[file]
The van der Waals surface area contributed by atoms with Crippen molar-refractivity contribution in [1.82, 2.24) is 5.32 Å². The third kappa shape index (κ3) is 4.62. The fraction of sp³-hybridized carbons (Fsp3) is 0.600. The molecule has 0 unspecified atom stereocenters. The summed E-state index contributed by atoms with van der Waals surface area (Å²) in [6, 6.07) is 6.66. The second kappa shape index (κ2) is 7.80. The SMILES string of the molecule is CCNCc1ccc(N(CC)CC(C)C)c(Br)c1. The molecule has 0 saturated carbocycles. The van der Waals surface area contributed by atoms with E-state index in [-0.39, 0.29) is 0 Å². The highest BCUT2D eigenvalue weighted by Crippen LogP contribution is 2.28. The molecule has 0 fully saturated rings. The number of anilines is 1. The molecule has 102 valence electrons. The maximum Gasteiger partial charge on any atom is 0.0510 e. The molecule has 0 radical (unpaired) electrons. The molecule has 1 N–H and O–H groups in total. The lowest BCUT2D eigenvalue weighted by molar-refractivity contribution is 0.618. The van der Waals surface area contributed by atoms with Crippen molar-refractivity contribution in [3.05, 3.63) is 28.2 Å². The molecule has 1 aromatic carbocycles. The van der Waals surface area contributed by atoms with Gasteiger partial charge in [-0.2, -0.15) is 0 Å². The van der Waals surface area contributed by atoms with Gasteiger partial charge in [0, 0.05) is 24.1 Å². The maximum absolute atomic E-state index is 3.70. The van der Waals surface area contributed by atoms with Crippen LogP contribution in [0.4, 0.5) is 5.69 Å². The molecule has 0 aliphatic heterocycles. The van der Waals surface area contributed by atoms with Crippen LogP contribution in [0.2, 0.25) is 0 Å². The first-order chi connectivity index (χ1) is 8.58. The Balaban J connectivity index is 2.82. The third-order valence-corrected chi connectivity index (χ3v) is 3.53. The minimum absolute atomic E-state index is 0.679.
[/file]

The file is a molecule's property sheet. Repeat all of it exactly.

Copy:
The van der Waals surface area contributed by atoms with Crippen molar-refractivity contribution in [1.82, 2.24) is 5.32 Å². The third kappa shape index (κ3) is 4.62. The fraction of sp³-hybridized carbons (Fsp3) is 0.600. The molecule has 0 unspecified atom stereocenters. The summed E-state index contributed by atoms with van der Waals surface area (Å²) in [6, 6.07) is 6.66. The second kappa shape index (κ2) is 7.80. The SMILES string of the molecule is CCNCc1ccc(N(CC)CC(C)C)c(Br)c1. The molecule has 0 saturated carbocycles. The van der Waals surface area contributed by atoms with E-state index in [-0.39, 0.29) is 0 Å². The highest BCUT2D eigenvalue weighted by Crippen LogP contribution is 2.28. The molecule has 0 fully saturated rings. The number of anilines is 1. The molecule has 102 valence electrons. The maximum Gasteiger partial charge on any atom is 0.0510 e. The molecule has 0 radical (unpaired) electrons. The molecule has 1 N–H and O–H groups in total. The lowest BCUT2D eigenvalue weighted by molar-refractivity contribution is 0.618. The van der Waals surface area contributed by atoms with Crippen molar-refractivity contribution in [3.05, 3.63) is 28.2 Å². The molecule has 1 aromatic carbocycles. The van der Waals surface area contributed by atoms with Gasteiger partial charge in [-0.2, -0.15) is 0 Å². The van der Waals surface area contributed by atoms with Gasteiger partial charge in [0, 0.05) is 24.1 Å². The maximum absolute atomic E-state index is 3.70. The van der Waals surface area contributed by atoms with Crippen LogP contribution in [0.4, 0.5) is 5.69 Å². The molecule has 0 aliphatic heterocycles. The van der Waals surface area contributed by atoms with Crippen LogP contribution in [0.2, 0.25) is 0 Å². The first-order chi connectivity index (χ1) is 8.58. The Balaban J connectivity index is 2.82. The third-order valence-corrected chi connectivity index (χ3v) is 3.53. The minimum absolute atomic E-state index is 0.679.